The retirement of a generation of entrepreneurs (see www.theboomerbust.com) is an event unique in our history, or in anyone’s history for that matter. What we are about to experience is inevitable, and those who are unprepared are in for a rough time.
Let’s face facts. We Boomers complain about the lack of work ethic among our GenX and Millennial employees, but we are wrong. The problem isn’t them, it’s us. We were raised in a competitive environment, where there were too many bodies chasing too few opportunities. As a result, we became the most competitive generation in history, pushing the average work week, two-income families and new business formations to levels never seen before…or since.
We are responsible for the term “work-life balance.” It wasn’t a problem for our parents or grandparents, they didn’t have work impinging on their personal life. Our kids and grandkids are simply returning to an older ethos. Work has a purpose, but it isn’t the purpose of their lives.
Boomers went into small business in record numbers, partly because it freed them from the confines of a salary. All they needed to do in order to earn more was to work more. The more time you could devote to working, the more money you could make. Enter the drive-through restaurant, cup holders in cars, and ubiquitous telephones.
We could also save time by subcontracting routine chores to others. Ambitious Boomers offloaded mowing the lawn, fixing the front steps, and changing the oil in the car to someone else. That someone was usually another Boomer, who was working 70 hours a week in his oil change franchise so that he could outsource his lawn mowing and kids’ tutoring to yet another Boomer small business owner..
What developed was the most powerful economic engine of all time. Millions of people were freed from the strictures of a structured workday in their quest to be more productive. (How many times have you as a business owner, said that you are doing the work of two people?) The United States, and the rest of the world, enjoyed the greatest sustained expansion of all time. From 1975 (when the first Boomers turned 30) until 2005 (when they began reaching 60) productivity climbed, and the fortunes of everyone climbed with it.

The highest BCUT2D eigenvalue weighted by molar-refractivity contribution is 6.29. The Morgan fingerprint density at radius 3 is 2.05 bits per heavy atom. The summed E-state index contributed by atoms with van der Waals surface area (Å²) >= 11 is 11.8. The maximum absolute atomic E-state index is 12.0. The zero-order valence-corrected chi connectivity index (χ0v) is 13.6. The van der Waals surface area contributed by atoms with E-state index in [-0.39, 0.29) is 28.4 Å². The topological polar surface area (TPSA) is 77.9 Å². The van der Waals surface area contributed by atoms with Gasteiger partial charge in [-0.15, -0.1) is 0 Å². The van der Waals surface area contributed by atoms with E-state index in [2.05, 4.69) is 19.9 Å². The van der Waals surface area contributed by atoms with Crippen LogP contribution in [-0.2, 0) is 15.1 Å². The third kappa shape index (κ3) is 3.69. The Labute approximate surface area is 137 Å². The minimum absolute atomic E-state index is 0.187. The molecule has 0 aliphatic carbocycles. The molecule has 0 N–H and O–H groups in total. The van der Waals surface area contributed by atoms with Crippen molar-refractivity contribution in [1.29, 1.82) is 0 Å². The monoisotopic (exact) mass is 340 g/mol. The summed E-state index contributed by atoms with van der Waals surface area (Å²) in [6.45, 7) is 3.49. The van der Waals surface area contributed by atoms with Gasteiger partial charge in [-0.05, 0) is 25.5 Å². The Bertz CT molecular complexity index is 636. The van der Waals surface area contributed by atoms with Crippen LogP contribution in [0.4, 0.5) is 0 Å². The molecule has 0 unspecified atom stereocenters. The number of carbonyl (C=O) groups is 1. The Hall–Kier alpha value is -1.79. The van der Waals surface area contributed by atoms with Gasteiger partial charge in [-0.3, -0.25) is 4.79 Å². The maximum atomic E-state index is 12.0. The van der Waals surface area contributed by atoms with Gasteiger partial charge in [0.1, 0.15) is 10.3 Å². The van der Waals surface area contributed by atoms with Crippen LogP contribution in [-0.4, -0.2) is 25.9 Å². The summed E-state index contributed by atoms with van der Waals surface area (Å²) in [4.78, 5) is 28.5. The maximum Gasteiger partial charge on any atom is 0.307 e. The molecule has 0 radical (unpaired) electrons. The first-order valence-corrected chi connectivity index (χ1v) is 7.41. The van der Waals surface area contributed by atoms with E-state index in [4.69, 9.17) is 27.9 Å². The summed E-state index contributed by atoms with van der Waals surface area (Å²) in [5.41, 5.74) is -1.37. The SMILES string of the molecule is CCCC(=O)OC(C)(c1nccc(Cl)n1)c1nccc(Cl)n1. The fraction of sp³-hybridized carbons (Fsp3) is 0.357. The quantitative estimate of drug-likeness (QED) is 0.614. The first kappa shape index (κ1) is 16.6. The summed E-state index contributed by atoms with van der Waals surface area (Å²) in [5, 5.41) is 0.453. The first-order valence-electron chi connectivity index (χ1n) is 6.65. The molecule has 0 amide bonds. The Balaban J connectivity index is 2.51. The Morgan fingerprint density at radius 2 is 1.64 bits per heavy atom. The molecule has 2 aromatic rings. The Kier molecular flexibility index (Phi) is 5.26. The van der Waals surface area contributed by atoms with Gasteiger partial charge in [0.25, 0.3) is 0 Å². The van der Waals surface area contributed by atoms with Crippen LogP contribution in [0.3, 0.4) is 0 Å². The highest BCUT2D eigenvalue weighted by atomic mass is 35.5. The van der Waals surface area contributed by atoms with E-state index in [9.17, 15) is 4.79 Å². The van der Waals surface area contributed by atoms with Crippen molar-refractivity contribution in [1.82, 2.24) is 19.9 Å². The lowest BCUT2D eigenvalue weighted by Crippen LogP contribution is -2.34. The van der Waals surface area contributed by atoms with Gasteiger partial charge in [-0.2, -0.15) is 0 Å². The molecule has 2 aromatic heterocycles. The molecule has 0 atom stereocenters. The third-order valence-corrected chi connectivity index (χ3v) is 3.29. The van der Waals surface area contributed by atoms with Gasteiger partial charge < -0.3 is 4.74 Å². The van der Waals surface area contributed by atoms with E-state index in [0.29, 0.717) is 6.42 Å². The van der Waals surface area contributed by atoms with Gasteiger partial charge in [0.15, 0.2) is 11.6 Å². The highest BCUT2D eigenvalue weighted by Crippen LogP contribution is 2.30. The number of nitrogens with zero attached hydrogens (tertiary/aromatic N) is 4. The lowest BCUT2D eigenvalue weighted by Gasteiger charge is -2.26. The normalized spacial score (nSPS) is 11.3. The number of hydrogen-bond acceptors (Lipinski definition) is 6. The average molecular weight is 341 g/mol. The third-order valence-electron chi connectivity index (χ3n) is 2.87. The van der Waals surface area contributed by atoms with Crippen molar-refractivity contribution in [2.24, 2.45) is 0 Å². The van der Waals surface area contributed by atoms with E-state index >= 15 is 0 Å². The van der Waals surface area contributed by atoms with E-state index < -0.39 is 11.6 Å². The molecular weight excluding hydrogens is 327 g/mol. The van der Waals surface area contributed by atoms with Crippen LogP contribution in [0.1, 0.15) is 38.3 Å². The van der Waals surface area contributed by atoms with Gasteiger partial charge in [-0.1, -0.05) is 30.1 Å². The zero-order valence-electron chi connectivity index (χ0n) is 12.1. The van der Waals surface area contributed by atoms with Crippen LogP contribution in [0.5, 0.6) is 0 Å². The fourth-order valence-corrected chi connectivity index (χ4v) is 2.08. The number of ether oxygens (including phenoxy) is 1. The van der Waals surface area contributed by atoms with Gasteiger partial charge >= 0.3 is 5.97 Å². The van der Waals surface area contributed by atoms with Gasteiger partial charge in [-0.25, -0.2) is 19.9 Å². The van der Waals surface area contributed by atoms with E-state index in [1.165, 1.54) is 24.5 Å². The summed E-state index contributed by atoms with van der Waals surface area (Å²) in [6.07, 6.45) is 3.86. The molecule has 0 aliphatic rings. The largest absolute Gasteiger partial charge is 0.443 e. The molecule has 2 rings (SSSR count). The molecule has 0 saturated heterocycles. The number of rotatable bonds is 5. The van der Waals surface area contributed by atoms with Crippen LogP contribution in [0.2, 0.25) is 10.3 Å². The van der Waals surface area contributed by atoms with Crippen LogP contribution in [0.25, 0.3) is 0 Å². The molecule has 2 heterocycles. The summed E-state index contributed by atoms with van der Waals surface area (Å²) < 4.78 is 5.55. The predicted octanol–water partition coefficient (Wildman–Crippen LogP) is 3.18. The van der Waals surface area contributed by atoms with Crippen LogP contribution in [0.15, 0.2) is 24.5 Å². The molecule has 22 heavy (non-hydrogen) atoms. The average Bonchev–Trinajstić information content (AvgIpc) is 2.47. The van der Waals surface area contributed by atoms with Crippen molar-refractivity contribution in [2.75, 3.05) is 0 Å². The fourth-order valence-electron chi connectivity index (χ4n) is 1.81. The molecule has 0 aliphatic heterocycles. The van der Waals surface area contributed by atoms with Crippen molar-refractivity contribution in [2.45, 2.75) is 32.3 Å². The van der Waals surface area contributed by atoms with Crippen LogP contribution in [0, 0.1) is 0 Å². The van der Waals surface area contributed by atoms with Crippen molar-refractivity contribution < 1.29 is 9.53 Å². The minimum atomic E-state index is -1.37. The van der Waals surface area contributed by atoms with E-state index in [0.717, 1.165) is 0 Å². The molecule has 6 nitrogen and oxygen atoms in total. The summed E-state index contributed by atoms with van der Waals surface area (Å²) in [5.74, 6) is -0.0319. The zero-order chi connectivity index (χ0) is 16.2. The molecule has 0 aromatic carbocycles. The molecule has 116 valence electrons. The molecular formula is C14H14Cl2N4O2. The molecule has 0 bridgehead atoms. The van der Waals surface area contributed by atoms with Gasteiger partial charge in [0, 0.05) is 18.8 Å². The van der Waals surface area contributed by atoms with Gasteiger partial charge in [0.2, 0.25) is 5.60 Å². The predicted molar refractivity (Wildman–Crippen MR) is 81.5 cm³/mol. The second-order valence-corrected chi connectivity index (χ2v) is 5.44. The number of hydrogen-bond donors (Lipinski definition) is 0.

Technology has certainly played a role in improved productivity (if you don’t count Facebook’s negative effect) but the driving force of the longest economic expansion was a bunch of slightly crazed Boomers working their tails off so that they could consume more. Work more, consume more, buy more services from other workaholics so they could consume more. It was a flawless recipe for prosperity.
In 2014 the youngest Boomers will be 49, well into the age range when they begin to scale back spending for retirement savings. The oldest are 69, and leaving the workplace. The generation that is replacing them has half their numbers, and the one behind that is waiting, and waiting, and waiting for the Boomers to get out of the way.
The four European countries with the lowest birthrates over the last 30 years are Spain, Portugal, Italy and Greece. Their generation that is supposed to be assuming the mantle of productive drivers is insufficient to accelerate their economies. You can’t grow an economy when you have a chronic shortage of workers and consumers.
In America, GenX is too small, and the Millennials (Gen Y) while as big a generation as the Boomers, are just beginning to enter their productive and consumption years. They are being stalled by lingering Boomers, educational debt (over a third of those who are working age are still living with parents) and a sluggish GDP.
Politicians, stockbrokers and real estate agents are telling us that the dip of 2008-2012 is over, and we are regaining momentum. No business owner whom I work with really believes it. Growth is slow and uneven, and there is little optimism. There is a good reason, and it’s inescapable. The only number that counts towards general prosperity is the increase or decrease in the number of productive workers as a percentage of total population, and that will continue to shrink for the next decade.
“Americans have to understand that the country’s demographic peak was ten yours ago.” Davit T. Beers, Head of Sovereign Debt Rating for S&P, on the downgrading of the US credit rating, August, 2011.
My new book, Hunting in a Farmer’s World: Celebrating the Mind of an Entrepreneur, is now available on Amazon in paperback, hardcover and Kindle. It is an ownership book, not a management book, and is illustrated with the stories of real entrepreneurs who faced challenges that apply to us all.